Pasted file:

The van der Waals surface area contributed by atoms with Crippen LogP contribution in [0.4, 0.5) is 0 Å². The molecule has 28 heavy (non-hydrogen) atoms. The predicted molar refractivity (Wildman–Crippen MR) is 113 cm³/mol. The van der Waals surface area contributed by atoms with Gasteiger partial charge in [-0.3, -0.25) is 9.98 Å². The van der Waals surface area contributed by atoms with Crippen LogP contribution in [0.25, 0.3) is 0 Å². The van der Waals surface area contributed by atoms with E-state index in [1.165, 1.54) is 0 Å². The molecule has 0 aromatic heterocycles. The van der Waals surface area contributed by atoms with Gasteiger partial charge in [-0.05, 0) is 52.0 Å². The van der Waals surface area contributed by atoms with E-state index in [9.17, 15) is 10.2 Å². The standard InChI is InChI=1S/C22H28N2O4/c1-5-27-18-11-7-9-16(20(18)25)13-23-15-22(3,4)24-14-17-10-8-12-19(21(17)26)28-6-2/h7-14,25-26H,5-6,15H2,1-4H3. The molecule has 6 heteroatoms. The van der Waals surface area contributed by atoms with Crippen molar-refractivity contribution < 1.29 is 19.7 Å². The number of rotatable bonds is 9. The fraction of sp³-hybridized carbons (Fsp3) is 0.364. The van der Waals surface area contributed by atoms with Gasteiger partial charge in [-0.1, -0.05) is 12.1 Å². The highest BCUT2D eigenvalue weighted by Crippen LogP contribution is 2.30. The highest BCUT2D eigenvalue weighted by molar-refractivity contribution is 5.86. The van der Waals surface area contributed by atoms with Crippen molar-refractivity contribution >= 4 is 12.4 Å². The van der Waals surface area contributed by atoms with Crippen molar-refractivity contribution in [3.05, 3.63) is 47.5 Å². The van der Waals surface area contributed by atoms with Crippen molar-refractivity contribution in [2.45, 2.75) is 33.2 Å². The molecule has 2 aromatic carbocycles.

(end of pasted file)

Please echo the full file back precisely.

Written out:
The van der Waals surface area contributed by atoms with Crippen LogP contribution in [0.4, 0.5) is 0 Å². The molecule has 28 heavy (non-hydrogen) atoms. The predicted molar refractivity (Wildman–Crippen MR) is 113 cm³/mol. The van der Waals surface area contributed by atoms with Gasteiger partial charge in [-0.3, -0.25) is 9.98 Å². The van der Waals surface area contributed by atoms with Crippen LogP contribution in [0.25, 0.3) is 0 Å². The van der Waals surface area contributed by atoms with E-state index in [1.165, 1.54) is 0 Å². The molecule has 0 aromatic heterocycles. The van der Waals surface area contributed by atoms with Gasteiger partial charge in [-0.05, 0) is 52.0 Å². The van der Waals surface area contributed by atoms with E-state index in [9.17, 15) is 10.2 Å². The standard InChI is InChI=1S/C22H28N2O4/c1-5-27-18-11-7-9-16(20(18)25)13-23-15-22(3,4)24-14-17-10-8-12-19(21(17)26)28-6-2/h7-14,25-26H,5-6,15H2,1-4H3. The molecule has 6 heteroatoms. The van der Waals surface area contributed by atoms with Crippen molar-refractivity contribution < 1.29 is 19.7 Å². The number of rotatable bonds is 9. The fraction of sp³-hybridized carbons (Fsp3) is 0.364. The van der Waals surface area contributed by atoms with Gasteiger partial charge in [-0.1, -0.05) is 12.1 Å². The highest BCUT2D eigenvalue weighted by Crippen LogP contribution is 2.30. The highest BCUT2D eigenvalue weighted by molar-refractivity contribution is 5.86. The van der Waals surface area contributed by atoms with Crippen molar-refractivity contribution >= 4 is 12.4 Å². The van der Waals surface area contributed by atoms with Crippen molar-refractivity contribution in [3.05, 3.63) is 47.5 Å². The van der Waals surface area contributed by atoms with Crippen molar-refractivity contribution in [2.45, 2.75) is 33.2 Å². The molecule has 2 aromatic carbocycles.